MoD #9 - Dain Cheeses a Balrog

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This is the very last deck in my "Musings on Dáin" series. See the first deck for more details about the project.


This project is "Musings on Dáin" and the purpose is to investigate everything he brings to the table. That largely means THE thing he brings to the table, that insane global boost for dwarves, so the early decks looked at that directly.

Deck #1 was just a generic Dain deck with lots of dwarves. Deck #2 slowed down the rate at which those dwarves came out, while Deck #3 sped it up. Deck #4 asked whether the bonus Dain provided across the table could be as useful as an entire deck unto itself, while Deck #5 essentially asked whether the boost was useful enough to make up for not being able to do anything reliable at all.

For Deck #6 and Deck #7, I went off on a tangent and started looking at Dain as a thematic entity rather than a strictly mechanical one. Dain arriving to join the silvan elves, the men of dale, the eagles, Gandalf, and Beorn to reinforce Thorin's company in the Battle of Five Armies. Dain as king of the dwarves, a faction perhaps best known for digging too deep in search of treasure and awakening monsters.

In Deck #8, I wanted to revisit his bonus one last time as I faced a quest that gave me the unique opportunity to turn it off entirely, allowing me to explore its absence as easily as its presence.

And now at last we have reached the end. After doing so much with Dain, what is left that I want to try?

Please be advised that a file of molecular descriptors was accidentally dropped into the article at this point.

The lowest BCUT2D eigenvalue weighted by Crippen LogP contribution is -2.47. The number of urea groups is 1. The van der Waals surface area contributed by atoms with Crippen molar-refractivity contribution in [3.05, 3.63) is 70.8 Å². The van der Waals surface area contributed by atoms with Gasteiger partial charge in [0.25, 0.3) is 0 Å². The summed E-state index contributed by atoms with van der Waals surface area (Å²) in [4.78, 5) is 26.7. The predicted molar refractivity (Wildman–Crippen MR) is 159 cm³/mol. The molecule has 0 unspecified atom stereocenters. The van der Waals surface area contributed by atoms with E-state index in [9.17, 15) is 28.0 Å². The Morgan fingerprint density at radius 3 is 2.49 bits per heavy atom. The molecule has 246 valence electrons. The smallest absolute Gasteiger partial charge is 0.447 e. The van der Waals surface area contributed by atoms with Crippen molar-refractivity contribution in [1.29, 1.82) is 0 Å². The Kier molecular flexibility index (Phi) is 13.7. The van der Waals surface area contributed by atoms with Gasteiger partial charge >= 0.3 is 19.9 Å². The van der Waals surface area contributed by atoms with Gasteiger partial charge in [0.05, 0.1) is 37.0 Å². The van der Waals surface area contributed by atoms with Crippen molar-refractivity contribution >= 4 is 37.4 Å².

Absolutely nothing. Dear lord, nothing at all. This project started because I didn't really like building Dain decks, and for some reason that led me to commit to making nine of them. Moreover, making nine MECHANICALLY DISTINCT Dain decks. No tweaking here or there and calling it a day, nine completely different decks that looked and played nothing at all alike.

At this point I've done my time. I've built my eight decks. The project produced some genuine triumphs: Deck #3 is easily the most fun Dain deck I've ever played, and the serendipity of the accidentally-thematic Deck #6 brought me genuine delight.

It also produced some decks that really cannot be described as anything other than performance art. Decks #2 and #5 were bad and silly decks that should never be brought to the table under any circumstances. Though at least the idea of the former gave me a nice chuckle; it was fast and even kind of fun to build.

Then Decks #4, #7, and #8 were just decks I'd been meaning to try that had enough slack in their hero requirements that I was able to shove Dain in and call it a day. He contributed nothing of note to the overall deck, and they would have been better without him.

Sure, there was the pretextual justification about "exploring the limits of Dain's bonus", and that's a valid goal of the series, but there was no reason why those particular decks had to be the ones to do it. I could have just as well built an Outlands deck, or a Three Hunters deck, or a Beorning deck, or anything at all. They were filler.

And now we've reached the end and my penance has been paid and I think we all "understand" Dain much better (not that we didn't really understand him perfectly well in the first place). And all I want to do is cheese a freaking Balrog, smash a quest, and be done.

So here's a Timely Aid deck, because Timely Aid decks are my favorite decks to play and I deserve something fun after all I've just put myself through.

It includes Galadriel and Beravor because this is Shadow and Flame and I can bring whatever the hell heroes I want and still start in secrecy, and because Galadriel makes a mockery of the quest's core mechanic.

No Gandalf this time because I wanted to leave my partner the option of building a Hero Gandalf deck if he's getting as sick of dwarves as I am.

Dáin is here because I'm contractually obligated to include him one last time.

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